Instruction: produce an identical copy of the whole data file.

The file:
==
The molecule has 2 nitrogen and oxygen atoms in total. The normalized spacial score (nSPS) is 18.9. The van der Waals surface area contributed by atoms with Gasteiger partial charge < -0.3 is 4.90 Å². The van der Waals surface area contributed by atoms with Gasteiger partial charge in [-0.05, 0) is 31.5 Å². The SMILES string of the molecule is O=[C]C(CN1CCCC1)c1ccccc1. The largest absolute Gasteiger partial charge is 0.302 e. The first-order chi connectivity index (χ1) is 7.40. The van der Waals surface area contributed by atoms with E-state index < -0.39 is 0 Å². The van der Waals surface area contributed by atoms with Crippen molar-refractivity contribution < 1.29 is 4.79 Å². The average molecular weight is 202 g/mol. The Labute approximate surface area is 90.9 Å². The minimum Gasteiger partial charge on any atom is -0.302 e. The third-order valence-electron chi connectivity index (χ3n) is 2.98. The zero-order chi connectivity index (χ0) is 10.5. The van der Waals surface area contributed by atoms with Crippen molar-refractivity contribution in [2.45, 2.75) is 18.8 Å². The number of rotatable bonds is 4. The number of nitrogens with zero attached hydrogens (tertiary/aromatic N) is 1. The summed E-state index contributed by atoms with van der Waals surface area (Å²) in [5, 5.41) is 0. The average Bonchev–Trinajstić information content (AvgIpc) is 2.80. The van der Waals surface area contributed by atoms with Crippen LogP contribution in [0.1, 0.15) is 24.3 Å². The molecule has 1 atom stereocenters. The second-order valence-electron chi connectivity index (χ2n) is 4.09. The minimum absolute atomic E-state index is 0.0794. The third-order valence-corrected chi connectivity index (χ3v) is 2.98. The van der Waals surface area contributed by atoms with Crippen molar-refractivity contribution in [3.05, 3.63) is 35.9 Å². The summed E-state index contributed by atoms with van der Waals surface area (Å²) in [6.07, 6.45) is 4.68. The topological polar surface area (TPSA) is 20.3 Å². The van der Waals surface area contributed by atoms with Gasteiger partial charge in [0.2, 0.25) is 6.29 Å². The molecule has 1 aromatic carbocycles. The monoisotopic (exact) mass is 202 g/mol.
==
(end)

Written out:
The molecule has 2 nitrogen and oxygen atoms in total. The normalized spacial score (nSPS) is 18.9. The van der Waals surface area contributed by atoms with Gasteiger partial charge < -0.3 is 4.90 Å². The van der Waals surface area contributed by atoms with Gasteiger partial charge in [-0.05, 0) is 31.5 Å². The SMILES string of the molecule is O=[C]C(CN1CCCC1)c1ccccc1. The largest absolute Gasteiger partial charge is 0.302 e. The first-order chi connectivity index (χ1) is 7.40. The van der Waals surface area contributed by atoms with E-state index < -0.39 is 0 Å². The van der Waals surface area contributed by atoms with Crippen molar-refractivity contribution < 1.29 is 4.79 Å². The average molecular weight is 202 g/mol. The Labute approximate surface area is 90.9 Å². The minimum Gasteiger partial charge on any atom is -0.302 e. The third-order valence-electron chi connectivity index (χ3n) is 2.98. The zero-order chi connectivity index (χ0) is 10.5. The van der Waals surface area contributed by atoms with Crippen molar-refractivity contribution in [2.45, 2.75) is 18.8 Å². The number of rotatable bonds is 4. The number of nitrogens with zero attached hydrogens (tertiary/aromatic N) is 1. The summed E-state index contributed by atoms with van der Waals surface area (Å²) in [5, 5.41) is 0. The average Bonchev–Trinajstić information content (AvgIpc) is 2.80. The van der Waals surface area contributed by atoms with Crippen LogP contribution in [0.1, 0.15) is 24.3 Å². The molecule has 1 atom stereocenters. The second-order valence-electron chi connectivity index (χ2n) is 4.09. The minimum absolute atomic E-state index is 0.0794. The third-order valence-corrected chi connectivity index (χ3v) is 2.98. The van der Waals surface area contributed by atoms with Crippen molar-refractivity contribution in [3.05, 3.63) is 35.9 Å². The summed E-state index contributed by atoms with van der Waals surface area (Å²) in [6.07, 6.45) is 4.68. The topological polar surface area (TPSA) is 20.3 Å². The van der Waals surface area contributed by atoms with Gasteiger partial charge in [0.2, 0.25) is 6.29 Å². The molecule has 1 aromatic carbocycles. The monoisotopic (exact) mass is 202 g/mol.